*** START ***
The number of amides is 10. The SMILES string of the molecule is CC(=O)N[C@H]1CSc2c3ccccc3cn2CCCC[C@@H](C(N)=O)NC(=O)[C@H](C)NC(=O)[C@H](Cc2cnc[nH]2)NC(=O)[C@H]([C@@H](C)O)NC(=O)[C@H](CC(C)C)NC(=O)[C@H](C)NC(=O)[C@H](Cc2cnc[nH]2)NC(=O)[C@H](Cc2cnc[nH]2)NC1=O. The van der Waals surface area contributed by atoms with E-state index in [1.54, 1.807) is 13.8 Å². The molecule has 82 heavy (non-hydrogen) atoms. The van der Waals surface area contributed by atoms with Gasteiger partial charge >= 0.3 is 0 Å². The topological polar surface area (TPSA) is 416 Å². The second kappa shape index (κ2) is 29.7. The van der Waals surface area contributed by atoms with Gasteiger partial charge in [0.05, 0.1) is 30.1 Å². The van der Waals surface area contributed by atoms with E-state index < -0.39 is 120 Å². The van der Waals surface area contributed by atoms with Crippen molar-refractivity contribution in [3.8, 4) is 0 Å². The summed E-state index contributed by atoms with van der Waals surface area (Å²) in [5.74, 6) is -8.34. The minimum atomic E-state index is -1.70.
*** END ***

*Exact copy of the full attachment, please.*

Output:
The number of amides is 10. The SMILES string of the molecule is CC(=O)N[C@H]1CSc2c3ccccc3cn2CCCC[C@@H](C(N)=O)NC(=O)[C@H](C)NC(=O)[C@H](Cc2cnc[nH]2)NC(=O)[C@H]([C@@H](C)O)NC(=O)[C@H](CC(C)C)NC(=O)[C@H](C)NC(=O)[C@H](Cc2cnc[nH]2)NC(=O)[C@H](Cc2cnc[nH]2)NC1=O. The van der Waals surface area contributed by atoms with E-state index in [1.54, 1.807) is 13.8 Å². The molecule has 82 heavy (non-hydrogen) atoms. The van der Waals surface area contributed by atoms with Gasteiger partial charge >= 0.3 is 0 Å². The topological polar surface area (TPSA) is 416 Å². The second kappa shape index (κ2) is 29.7. The van der Waals surface area contributed by atoms with Gasteiger partial charge in [0.05, 0.1) is 30.1 Å². The van der Waals surface area contributed by atoms with E-state index < -0.39 is 120 Å². The van der Waals surface area contributed by atoms with Crippen molar-refractivity contribution in [3.8, 4) is 0 Å². The summed E-state index contributed by atoms with van der Waals surface area (Å²) in [5.74, 6) is -8.34. The minimum atomic E-state index is -1.70.